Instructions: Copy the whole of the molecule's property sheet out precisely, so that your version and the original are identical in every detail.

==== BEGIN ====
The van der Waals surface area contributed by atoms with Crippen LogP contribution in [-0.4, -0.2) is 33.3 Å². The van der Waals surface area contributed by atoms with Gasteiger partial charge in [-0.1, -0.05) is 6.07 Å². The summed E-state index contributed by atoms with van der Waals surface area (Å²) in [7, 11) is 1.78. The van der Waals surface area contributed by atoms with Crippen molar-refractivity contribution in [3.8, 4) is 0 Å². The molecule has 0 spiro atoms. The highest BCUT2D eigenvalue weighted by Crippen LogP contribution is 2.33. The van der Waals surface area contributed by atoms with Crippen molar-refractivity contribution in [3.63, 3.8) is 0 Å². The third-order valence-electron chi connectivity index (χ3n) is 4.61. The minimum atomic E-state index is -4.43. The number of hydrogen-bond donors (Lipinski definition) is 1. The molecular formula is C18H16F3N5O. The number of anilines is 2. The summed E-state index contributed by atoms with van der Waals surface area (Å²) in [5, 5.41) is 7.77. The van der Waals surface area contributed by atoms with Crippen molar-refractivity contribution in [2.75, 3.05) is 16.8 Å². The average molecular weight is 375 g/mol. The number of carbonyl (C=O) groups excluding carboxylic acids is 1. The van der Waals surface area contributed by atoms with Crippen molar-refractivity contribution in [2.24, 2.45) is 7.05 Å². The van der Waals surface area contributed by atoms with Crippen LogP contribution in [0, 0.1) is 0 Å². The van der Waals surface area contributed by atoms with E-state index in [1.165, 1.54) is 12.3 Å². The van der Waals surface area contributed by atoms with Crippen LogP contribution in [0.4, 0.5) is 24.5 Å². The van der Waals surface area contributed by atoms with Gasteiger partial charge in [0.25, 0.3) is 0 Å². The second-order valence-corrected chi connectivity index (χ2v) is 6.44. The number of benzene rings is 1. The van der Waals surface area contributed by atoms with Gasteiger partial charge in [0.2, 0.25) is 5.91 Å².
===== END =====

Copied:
The van der Waals surface area contributed by atoms with Crippen LogP contribution in [-0.4, -0.2) is 33.3 Å². The van der Waals surface area contributed by atoms with Gasteiger partial charge in [-0.1, -0.05) is 6.07 Å². The summed E-state index contributed by atoms with van der Waals surface area (Å²) in [7, 11) is 1.78. The van der Waals surface area contributed by atoms with Crippen molar-refractivity contribution in [3.8, 4) is 0 Å². The molecule has 0 spiro atoms. The highest BCUT2D eigenvalue weighted by Crippen LogP contribution is 2.33. The van der Waals surface area contributed by atoms with Crippen molar-refractivity contribution in [3.63, 3.8) is 0 Å². The third-order valence-electron chi connectivity index (χ3n) is 4.61. The minimum atomic E-state index is -4.43. The number of hydrogen-bond donors (Lipinski definition) is 1. The molecular formula is C18H16F3N5O. The number of anilines is 2. The summed E-state index contributed by atoms with van der Waals surface area (Å²) in [5, 5.41) is 7.77. The van der Waals surface area contributed by atoms with Crippen molar-refractivity contribution in [2.75, 3.05) is 16.8 Å². The average molecular weight is 375 g/mol. The number of carbonyl (C=O) groups excluding carboxylic acids is 1. The van der Waals surface area contributed by atoms with Crippen molar-refractivity contribution in [2.24, 2.45) is 7.05 Å². The van der Waals surface area contributed by atoms with Crippen LogP contribution in [0, 0.1) is 0 Å². The van der Waals surface area contributed by atoms with E-state index in [1.165, 1.54) is 12.3 Å². The van der Waals surface area contributed by atoms with Crippen LogP contribution in [0.4, 0.5) is 24.5 Å². The van der Waals surface area contributed by atoms with Gasteiger partial charge in [0.25, 0.3) is 0 Å². The second-order valence-corrected chi connectivity index (χ2v) is 6.44. The number of benzene rings is 1. The van der Waals surface area contributed by atoms with Gasteiger partial charge in [0.2, 0.25) is 5.91 Å².